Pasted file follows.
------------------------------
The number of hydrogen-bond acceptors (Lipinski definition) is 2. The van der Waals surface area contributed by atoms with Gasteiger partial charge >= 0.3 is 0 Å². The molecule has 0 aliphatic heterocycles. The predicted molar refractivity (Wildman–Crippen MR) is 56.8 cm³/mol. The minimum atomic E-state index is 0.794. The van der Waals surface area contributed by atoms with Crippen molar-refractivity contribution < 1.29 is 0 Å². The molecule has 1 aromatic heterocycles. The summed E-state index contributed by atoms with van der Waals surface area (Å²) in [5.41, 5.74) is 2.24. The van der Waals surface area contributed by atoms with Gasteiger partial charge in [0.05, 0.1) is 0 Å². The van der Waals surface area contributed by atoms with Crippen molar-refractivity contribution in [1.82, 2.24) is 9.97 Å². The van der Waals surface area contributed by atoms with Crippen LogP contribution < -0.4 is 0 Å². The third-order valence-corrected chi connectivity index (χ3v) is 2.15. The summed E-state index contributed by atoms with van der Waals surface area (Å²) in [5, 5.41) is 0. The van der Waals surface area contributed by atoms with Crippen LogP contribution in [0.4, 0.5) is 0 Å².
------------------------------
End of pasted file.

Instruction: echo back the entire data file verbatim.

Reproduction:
The number of hydrogen-bond acceptors (Lipinski definition) is 2. The van der Waals surface area contributed by atoms with Gasteiger partial charge >= 0.3 is 0 Å². The molecule has 0 aliphatic heterocycles. The predicted molar refractivity (Wildman–Crippen MR) is 56.8 cm³/mol. The minimum atomic E-state index is 0.794. The van der Waals surface area contributed by atoms with Crippen molar-refractivity contribution < 1.29 is 0 Å². The molecule has 1 aromatic heterocycles. The summed E-state index contributed by atoms with van der Waals surface area (Å²) in [5.41, 5.74) is 2.24. The van der Waals surface area contributed by atoms with Gasteiger partial charge in [0.05, 0.1) is 0 Å². The van der Waals surface area contributed by atoms with Crippen molar-refractivity contribution in [1.82, 2.24) is 9.97 Å². The van der Waals surface area contributed by atoms with Crippen LogP contribution < -0.4 is 0 Å². The third-order valence-corrected chi connectivity index (χ3v) is 2.15. The summed E-state index contributed by atoms with van der Waals surface area (Å²) in [5, 5.41) is 0. The van der Waals surface area contributed by atoms with Crippen LogP contribution in [0.4, 0.5) is 0 Å².